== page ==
For this report, we gathered the largest collection of sunrise reports yet assembled—397 reports from 15 states over 33 years. 1 Table 7 provides basic data about the reports by state, revealing variation in how actively states use their sunrise processes. Utah and Kansas produced just two and three, 2 respectively, during our study period, while Colorado produced 119, accounting for almost a third (30%) of our dataset. Most states fell in between, generating 17 to 45 reports.

Perhaps states with more reports see more proposals for new regulations, but more likely, states with few reports simply do not employ their sunrise processes consistently. Indeed, some states seem to have stopped producing reports altogether: Utah, Maine and Minnesota have not produced any new sunrise reports since 2015, 2010 and 2009, respectively, while Florida and South Carolina have not done so since the 1990s. 3

Table 7: Basic Data on Sunrise Reports, Reviews and Occupations in This Study

  StateYears Covered by Reports  Reports  ReviewsOccupations Reviewed
South Carolina*1989–199771818
West Virginia1999–2017172321

Note: * = does not regularly produce reports.

Most of the reports in our dataset examine a single occupation. However, 54 reports cover between two and 10. This happened when proponents sought regulation for more than one related occupation at the same time and reviewers found it practical to combine the reviews into a single report. 4 For example, the Occupational Therapy Association of Colorado requested licensure of occupational therapists and occupational therapy assistants via one application in 2006. 5 The Colorado Department of Regulatory Agencies’ Office of Policy, Research and Regulatory Reform addressed both requests in the same report.

Like the Occupational Therapy Association, proponents often request the same regulation for multiple occupations. But sometimes the regulations sought differ. In 2015, a group of surgical assistants and technologists in Nebraska requested licensure for assistants and certification for technologists in one application. Similarly, reviewers may make different recommendations for each occupation in a report, as Arizona did in 2007 when it recommended a distinct license for radiologist assistants and declined to make a recommendation for radiology practitioner assistants.

For these reasons, where a report comprises multiple reviews, we analyzed each review separately. 6  Our dataset of 397 sunrise reports therefore contains 494 separate reviews. The number of reviews in a state ranges from three (Kansas and Utah) to 145 (Colorado). The 494 reviews examine proposed regulations for 208 unique occupations, with the number of occupations reviewed in a state ranging from three (Kansas and Utah) to 92 (Colorado).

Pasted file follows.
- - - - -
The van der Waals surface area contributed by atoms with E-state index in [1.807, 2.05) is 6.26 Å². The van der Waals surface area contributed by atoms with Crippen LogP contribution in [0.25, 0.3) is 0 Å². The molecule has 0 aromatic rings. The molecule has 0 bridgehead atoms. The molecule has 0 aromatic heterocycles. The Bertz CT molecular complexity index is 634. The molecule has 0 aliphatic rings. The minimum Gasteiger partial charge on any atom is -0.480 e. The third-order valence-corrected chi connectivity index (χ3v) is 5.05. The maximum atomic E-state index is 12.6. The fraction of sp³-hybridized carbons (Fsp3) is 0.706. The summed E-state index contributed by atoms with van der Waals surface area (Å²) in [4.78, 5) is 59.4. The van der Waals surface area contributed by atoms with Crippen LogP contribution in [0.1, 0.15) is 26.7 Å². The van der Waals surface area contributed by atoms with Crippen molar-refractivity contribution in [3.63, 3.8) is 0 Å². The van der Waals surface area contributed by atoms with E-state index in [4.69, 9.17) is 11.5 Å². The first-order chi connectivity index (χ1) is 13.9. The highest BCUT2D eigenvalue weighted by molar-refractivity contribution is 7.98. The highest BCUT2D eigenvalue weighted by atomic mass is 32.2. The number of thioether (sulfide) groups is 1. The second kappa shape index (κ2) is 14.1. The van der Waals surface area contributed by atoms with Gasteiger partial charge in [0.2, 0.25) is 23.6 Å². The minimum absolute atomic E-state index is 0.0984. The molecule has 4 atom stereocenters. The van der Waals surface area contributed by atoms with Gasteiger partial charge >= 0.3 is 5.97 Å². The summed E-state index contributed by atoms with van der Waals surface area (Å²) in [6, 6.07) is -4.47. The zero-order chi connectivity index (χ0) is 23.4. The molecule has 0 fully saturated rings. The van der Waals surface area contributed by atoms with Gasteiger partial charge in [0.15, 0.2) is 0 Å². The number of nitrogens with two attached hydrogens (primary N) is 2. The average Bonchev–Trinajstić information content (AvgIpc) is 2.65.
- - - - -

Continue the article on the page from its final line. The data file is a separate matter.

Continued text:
We used the full set of 494 reviews to explore three  questions: Who sought sunrise review and what regulations did they propose? What did reviewers recommend?  And what did legislatures do following sunrise review?

We also examined the same questions for three large subsets of reviews: (1) occupations repeatedly reviewed by the same state, (2) occupations reviewed by multiple states and (3) health occupations. These subsets make up sizable portions of our dataset. Many occupations were reviewed twice by the same state— some up to five times. For example, the Professional Private Investigators Association of Colorado requested licensure of private investigators five times between 1985 and 2014, when the state finally relented. 7 All told, we identified 64 sets of repeat reviews. Totaling 160 reviews, they make up 32% of our dataset. Similarly, many occupations were reviewed by multiple states, including two—acupuncturists and athletic trainers—that were reviewed by eight. 8 In all, roughly 40% of the occupations in our dataset were reviewed by multiple states. Finally, reviews of health occupations accounted for just over half of our dataset (265 of 494).

Analyzing these subsets gives additional insight into important questions. Looking at the two subsets of repeat reviews shows how tenacious occupational insiders can be in pursuing regulation within and across states, while examining health occupations allows us to see whether reviewers and legislatures treat these occupations differently, given their presumably close connection to public health and safety.